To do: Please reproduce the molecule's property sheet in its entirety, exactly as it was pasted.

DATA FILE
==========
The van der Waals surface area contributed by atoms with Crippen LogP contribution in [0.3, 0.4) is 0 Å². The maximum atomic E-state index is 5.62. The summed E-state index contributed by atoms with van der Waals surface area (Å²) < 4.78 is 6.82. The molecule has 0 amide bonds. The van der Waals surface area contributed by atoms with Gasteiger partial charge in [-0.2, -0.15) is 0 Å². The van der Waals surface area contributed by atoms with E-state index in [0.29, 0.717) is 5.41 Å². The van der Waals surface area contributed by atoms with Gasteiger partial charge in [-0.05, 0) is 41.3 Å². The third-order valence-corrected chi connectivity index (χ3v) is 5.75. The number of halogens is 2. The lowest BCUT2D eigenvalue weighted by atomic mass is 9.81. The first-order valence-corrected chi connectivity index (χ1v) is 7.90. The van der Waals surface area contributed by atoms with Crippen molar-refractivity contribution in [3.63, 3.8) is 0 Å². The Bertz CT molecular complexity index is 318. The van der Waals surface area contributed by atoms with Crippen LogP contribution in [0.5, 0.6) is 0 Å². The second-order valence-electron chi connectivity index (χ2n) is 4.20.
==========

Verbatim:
The van der Waals surface area contributed by atoms with Crippen LogP contribution in [0.3, 0.4) is 0 Å². The maximum atomic E-state index is 5.62. The summed E-state index contributed by atoms with van der Waals surface area (Å²) < 4.78 is 6.82. The molecule has 0 amide bonds. The van der Waals surface area contributed by atoms with Gasteiger partial charge in [-0.2, -0.15) is 0 Å². The van der Waals surface area contributed by atoms with E-state index in [0.29, 0.717) is 5.41 Å². The van der Waals surface area contributed by atoms with Gasteiger partial charge in [-0.05, 0) is 41.3 Å². The third-order valence-corrected chi connectivity index (χ3v) is 5.75. The number of halogens is 2. The lowest BCUT2D eigenvalue weighted by atomic mass is 9.81. The first-order valence-corrected chi connectivity index (χ1v) is 7.90. The van der Waals surface area contributed by atoms with Crippen molar-refractivity contribution in [3.63, 3.8) is 0 Å². The Bertz CT molecular complexity index is 318. The van der Waals surface area contributed by atoms with Crippen LogP contribution in [0.5, 0.6) is 0 Å². The second-order valence-electron chi connectivity index (χ2n) is 4.20.